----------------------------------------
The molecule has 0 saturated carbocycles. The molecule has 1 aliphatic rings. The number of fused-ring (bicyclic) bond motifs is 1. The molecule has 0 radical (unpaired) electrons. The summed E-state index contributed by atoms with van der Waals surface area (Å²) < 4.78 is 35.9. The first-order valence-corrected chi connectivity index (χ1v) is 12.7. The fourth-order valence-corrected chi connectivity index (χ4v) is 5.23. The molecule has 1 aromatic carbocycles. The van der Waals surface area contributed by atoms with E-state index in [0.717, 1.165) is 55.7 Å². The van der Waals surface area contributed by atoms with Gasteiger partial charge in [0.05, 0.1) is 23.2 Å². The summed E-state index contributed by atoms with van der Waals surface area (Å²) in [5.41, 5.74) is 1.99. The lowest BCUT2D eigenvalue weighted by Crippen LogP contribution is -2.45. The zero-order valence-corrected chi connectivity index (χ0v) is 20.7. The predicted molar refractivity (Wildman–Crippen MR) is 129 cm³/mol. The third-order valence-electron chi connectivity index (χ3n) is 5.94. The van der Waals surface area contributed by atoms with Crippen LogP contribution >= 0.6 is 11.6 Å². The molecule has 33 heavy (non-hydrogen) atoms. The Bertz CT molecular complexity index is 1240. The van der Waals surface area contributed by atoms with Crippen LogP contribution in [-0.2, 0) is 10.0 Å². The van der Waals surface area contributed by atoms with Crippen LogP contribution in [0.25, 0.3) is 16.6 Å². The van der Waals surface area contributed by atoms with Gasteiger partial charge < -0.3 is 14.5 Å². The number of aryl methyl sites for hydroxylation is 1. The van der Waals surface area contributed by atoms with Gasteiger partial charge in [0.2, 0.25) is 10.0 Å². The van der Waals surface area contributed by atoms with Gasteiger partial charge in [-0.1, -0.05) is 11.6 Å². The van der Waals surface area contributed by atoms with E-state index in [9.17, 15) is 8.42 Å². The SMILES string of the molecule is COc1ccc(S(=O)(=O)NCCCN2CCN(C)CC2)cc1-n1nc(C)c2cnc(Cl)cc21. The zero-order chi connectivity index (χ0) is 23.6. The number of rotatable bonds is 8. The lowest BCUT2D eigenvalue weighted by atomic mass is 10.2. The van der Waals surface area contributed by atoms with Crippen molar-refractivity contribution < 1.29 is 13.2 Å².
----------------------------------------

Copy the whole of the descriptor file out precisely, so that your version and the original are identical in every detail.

The molecule has 0 saturated carbocycles. The molecule has 1 aliphatic rings. The number of fused-ring (bicyclic) bond motifs is 1. The molecule has 0 radical (unpaired) electrons. The summed E-state index contributed by atoms with van der Waals surface area (Å²) < 4.78 is 35.9. The first-order valence-corrected chi connectivity index (χ1v) is 12.7. The fourth-order valence-corrected chi connectivity index (χ4v) is 5.23. The molecule has 1 aromatic carbocycles. The van der Waals surface area contributed by atoms with E-state index in [0.717, 1.165) is 55.7 Å². The van der Waals surface area contributed by atoms with Gasteiger partial charge in [0.05, 0.1) is 23.2 Å². The summed E-state index contributed by atoms with van der Waals surface area (Å²) in [5.41, 5.74) is 1.99. The lowest BCUT2D eigenvalue weighted by Crippen LogP contribution is -2.45. The zero-order valence-corrected chi connectivity index (χ0v) is 20.7. The predicted molar refractivity (Wildman–Crippen MR) is 129 cm³/mol. The third-order valence-electron chi connectivity index (χ3n) is 5.94. The van der Waals surface area contributed by atoms with Crippen LogP contribution >= 0.6 is 11.6 Å². The molecule has 33 heavy (non-hydrogen) atoms. The Bertz CT molecular complexity index is 1240. The van der Waals surface area contributed by atoms with Crippen LogP contribution in [-0.2, 0) is 10.0 Å². The van der Waals surface area contributed by atoms with Crippen LogP contribution in [0.25, 0.3) is 16.6 Å². The van der Waals surface area contributed by atoms with Gasteiger partial charge < -0.3 is 14.5 Å². The number of aryl methyl sites for hydroxylation is 1. The van der Waals surface area contributed by atoms with Gasteiger partial charge in [0.2, 0.25) is 10.0 Å². The van der Waals surface area contributed by atoms with Gasteiger partial charge in [-0.1, -0.05) is 11.6 Å². The van der Waals surface area contributed by atoms with E-state index in [9.17, 15) is 8.42 Å². The SMILES string of the molecule is COc1ccc(S(=O)(=O)NCCCN2CCN(C)CC2)cc1-n1nc(C)c2cnc(Cl)cc21. The zero-order chi connectivity index (χ0) is 23.6. The number of rotatable bonds is 8. The lowest BCUT2D eigenvalue weighted by atomic mass is 10.2. The van der Waals surface area contributed by atoms with Crippen molar-refractivity contribution < 1.29 is 13.2 Å².